Very likely, the San Francisco Giants will soon be eliminated from postseason contention. Eyeball the current National League wild-card standings, and you'll find the Giants are 4.5 games out of playoff position, which at this late hour puts them squarely in longshot territory. Indeed, SportsLine going into Tuesday's slate gives them less than a 1% chance of making the postseason.
The frustrations of those slim odds surfaced Monday night following the team's 2-1 win over the Padres. The team's ace Logan Webb twirled another gem – one run across a full nine innings – which solidified his standing as a leading Cy Young contender in the NL. His 24 quality starts paces the majors, and he's now pitched to a 3.25 ERA (131 ERA+) and NL-leading 6.26 K/BB ratio across 33 starts. Webb's 216 innings leads all of MLB.
Afterward, though, the 26-year-old right-hander was in no mood for personal plaudits, as the team's slim hopes loomed over all. Via the Associated Press, Webb told reporters:
"To be honest, winning is more important," Webb said when asked about the Cy Young Award. "If we don't do that then it's kind of a waste. That's my goal. I'm tired of losing. It's not enjoyable. It's not fun. We have to make some big changes in here to create that winning culture that we want to show up every single year and try to win the whole thing."
The Giants haven't enjoyed a winning month since June, and their hopes have cratered in September. This month, the Giants have gone 8-15, and in large measure that's because of the punchless offense. Overall, San Fran hitters this season rank 14th in the NL in runs scored and last in the senior circuit in OPS. During their September skid, the offense has managed two runs or fewer in 12 of 23 games. Six times they've scored one or zero runs. As good as Webb and the pitching staff have been, that's too little breathing room from game to game.
Now let's emphasize the final part of Webb's above remarks:
"We have to make some big changes in here to create that winning culture that we want to show up every single year and try to win the whole thing."
The big changes the Giants need boil down to star-quality bats in the lineup. One can have at-length discussions about whether that amounts to a "winning culture," but that's what they truly need to find a higher level in the standings.
The club under president of baseball operations Farhan Zaidi and the organizational structure he's built out has done an excellent job of "coaching up" reclamation projects, and that's a key component moving forward. However, you can't build a championship team with that approach alone. You need stars on the roster to do that. The Giants have the complementary approach down pat but not the rest of it.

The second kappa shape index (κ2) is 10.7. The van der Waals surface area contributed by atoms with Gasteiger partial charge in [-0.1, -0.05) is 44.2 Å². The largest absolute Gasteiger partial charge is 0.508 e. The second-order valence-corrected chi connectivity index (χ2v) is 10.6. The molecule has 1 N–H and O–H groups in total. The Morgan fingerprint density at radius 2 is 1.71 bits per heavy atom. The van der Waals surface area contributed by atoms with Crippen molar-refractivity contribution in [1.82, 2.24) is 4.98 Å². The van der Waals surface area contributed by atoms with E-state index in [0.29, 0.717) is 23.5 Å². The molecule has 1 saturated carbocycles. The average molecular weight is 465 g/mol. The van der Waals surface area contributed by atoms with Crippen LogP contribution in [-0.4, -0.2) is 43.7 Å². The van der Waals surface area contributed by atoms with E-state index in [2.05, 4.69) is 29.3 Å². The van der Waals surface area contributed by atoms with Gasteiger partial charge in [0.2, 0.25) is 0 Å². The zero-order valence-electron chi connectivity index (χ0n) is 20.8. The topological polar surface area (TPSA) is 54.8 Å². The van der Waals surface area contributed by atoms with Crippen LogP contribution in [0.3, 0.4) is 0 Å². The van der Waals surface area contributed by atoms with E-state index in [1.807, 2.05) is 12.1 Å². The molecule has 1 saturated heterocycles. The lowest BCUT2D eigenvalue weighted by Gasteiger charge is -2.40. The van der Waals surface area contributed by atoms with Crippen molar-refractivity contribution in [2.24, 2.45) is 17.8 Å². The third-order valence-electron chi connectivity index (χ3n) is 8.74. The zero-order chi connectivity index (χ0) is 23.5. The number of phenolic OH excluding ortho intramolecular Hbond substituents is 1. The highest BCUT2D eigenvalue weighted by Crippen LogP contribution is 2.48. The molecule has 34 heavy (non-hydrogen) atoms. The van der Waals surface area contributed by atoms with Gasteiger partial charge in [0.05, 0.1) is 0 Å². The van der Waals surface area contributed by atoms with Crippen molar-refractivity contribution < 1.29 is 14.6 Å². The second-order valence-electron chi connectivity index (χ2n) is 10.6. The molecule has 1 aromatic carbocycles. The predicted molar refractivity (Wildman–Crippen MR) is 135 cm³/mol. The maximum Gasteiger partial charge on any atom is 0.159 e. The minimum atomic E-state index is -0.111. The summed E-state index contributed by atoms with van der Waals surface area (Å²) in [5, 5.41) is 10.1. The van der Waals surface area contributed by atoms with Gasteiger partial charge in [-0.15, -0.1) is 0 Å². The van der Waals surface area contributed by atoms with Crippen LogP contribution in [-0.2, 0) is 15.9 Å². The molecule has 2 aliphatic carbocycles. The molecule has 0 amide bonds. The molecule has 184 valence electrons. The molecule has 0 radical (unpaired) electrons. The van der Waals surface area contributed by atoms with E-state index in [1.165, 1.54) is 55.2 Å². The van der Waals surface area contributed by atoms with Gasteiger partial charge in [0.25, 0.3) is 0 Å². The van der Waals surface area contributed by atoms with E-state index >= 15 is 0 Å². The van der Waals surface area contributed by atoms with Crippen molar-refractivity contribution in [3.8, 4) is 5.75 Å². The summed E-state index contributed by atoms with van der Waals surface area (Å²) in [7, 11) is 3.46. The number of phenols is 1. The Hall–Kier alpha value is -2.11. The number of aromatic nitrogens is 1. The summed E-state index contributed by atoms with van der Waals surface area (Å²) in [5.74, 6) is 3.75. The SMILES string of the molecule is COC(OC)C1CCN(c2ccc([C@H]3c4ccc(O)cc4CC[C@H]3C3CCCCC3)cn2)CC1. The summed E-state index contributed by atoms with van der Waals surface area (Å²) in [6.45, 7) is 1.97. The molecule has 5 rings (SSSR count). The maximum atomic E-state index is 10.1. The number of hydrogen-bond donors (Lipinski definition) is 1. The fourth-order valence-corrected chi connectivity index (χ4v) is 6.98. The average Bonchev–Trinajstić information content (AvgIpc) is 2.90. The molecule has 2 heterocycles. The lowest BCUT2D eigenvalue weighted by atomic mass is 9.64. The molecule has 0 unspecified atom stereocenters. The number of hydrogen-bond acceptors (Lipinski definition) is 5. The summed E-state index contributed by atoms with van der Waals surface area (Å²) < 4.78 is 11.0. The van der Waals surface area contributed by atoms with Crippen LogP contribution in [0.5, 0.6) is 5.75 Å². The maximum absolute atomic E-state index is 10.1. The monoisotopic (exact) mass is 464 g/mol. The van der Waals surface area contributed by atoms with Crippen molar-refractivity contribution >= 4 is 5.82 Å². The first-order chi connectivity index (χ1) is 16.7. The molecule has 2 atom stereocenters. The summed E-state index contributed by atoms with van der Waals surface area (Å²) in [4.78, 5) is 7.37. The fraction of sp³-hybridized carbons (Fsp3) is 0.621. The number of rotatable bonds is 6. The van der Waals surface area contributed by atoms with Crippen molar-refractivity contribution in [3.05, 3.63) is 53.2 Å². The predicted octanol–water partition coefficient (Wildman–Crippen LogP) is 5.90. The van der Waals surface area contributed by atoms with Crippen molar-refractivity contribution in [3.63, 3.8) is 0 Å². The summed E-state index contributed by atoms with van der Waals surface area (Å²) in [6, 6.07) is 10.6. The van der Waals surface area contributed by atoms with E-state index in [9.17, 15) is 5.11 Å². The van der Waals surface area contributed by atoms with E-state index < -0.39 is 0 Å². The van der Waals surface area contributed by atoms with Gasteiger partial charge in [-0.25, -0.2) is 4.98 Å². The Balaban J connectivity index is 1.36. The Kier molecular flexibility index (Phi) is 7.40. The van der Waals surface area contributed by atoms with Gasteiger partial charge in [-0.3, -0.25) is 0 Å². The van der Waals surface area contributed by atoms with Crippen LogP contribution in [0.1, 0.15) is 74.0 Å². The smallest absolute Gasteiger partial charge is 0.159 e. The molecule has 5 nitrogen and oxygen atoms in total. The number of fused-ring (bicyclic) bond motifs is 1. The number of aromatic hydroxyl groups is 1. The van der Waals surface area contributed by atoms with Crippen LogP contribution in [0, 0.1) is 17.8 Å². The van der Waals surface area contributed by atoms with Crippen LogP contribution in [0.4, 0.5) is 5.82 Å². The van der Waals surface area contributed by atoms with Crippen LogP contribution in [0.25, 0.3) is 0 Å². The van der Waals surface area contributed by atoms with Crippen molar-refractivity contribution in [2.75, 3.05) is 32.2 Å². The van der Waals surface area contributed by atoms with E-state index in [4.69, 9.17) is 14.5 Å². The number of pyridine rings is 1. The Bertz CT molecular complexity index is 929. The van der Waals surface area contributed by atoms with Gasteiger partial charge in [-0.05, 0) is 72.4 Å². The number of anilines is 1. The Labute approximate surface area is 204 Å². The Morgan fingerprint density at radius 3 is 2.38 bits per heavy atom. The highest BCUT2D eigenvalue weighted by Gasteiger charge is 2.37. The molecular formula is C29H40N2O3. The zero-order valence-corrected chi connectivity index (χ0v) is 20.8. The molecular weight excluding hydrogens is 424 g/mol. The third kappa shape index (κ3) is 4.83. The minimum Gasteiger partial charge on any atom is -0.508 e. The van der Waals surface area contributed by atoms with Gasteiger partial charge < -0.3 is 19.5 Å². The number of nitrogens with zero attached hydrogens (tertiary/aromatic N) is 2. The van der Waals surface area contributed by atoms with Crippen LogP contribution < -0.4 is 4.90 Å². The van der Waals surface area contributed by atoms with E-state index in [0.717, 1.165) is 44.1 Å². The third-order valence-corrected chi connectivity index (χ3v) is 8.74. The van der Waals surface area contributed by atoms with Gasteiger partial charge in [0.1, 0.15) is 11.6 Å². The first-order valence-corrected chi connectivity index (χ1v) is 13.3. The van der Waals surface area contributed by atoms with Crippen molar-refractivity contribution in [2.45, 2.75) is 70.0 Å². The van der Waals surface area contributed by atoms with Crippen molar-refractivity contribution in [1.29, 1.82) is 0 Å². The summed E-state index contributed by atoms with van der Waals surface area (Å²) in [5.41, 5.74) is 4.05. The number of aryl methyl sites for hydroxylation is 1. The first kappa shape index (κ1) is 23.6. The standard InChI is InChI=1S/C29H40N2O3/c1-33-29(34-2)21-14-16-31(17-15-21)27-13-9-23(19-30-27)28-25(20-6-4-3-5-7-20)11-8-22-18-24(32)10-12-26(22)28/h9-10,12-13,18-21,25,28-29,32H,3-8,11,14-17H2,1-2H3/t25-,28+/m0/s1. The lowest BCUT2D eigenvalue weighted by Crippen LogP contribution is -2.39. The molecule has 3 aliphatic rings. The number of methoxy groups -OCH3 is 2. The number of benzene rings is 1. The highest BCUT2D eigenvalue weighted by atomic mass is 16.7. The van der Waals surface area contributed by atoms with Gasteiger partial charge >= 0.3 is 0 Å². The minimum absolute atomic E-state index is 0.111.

The good news is that the Giants under Zaidi have demonstrated a willingness to vigorously pursue the stars they lack. They had a deal in place with shortstop Carlos Correa last offseason before it fell apart because of his physical, and they came reasonably close to landing slugger Aaron Judge on the free-agent market. So the Giants obviously recognize their need for middle-of-the-order bats, and there's a willingness on the part of Zaidi and ownership to swing big. What's missing is being able to actually make such a pairing happen.
The coming free-agent market isn't a particularly rich one when it comes to thunderous hitters, but the Giants should be front and center when it comes to pursuing Shohei Ohtani and his best-in-class bat. No one would move the needle like him, particularly for a power-starved lineup like San Fran's. Suffice it to say, however, the competition for Ohtani will be fierce, particularly given his intent to resume pitching in 2025. Even with Ohtani, the Giants will need more help on offense, and that's why pursuing trades on that front is advisable regardless of whether they're able to land the prize of the winter.
There are other questions of course. A leading one would be whether they can remain a pitching factory of sorts now that arm guru Brian Bannister has taken a job with the White Sox. What the Giants need more than anything are multiple core bats that far exceed the capacities of last winter's "marquee" additions, Michael Conforto and Mitch Haniger.
The coming winter will be telling on that front, and there's mounting pressure on Zaidi to add star power to his roster. Nothing would establish a "winning culture" quite like that.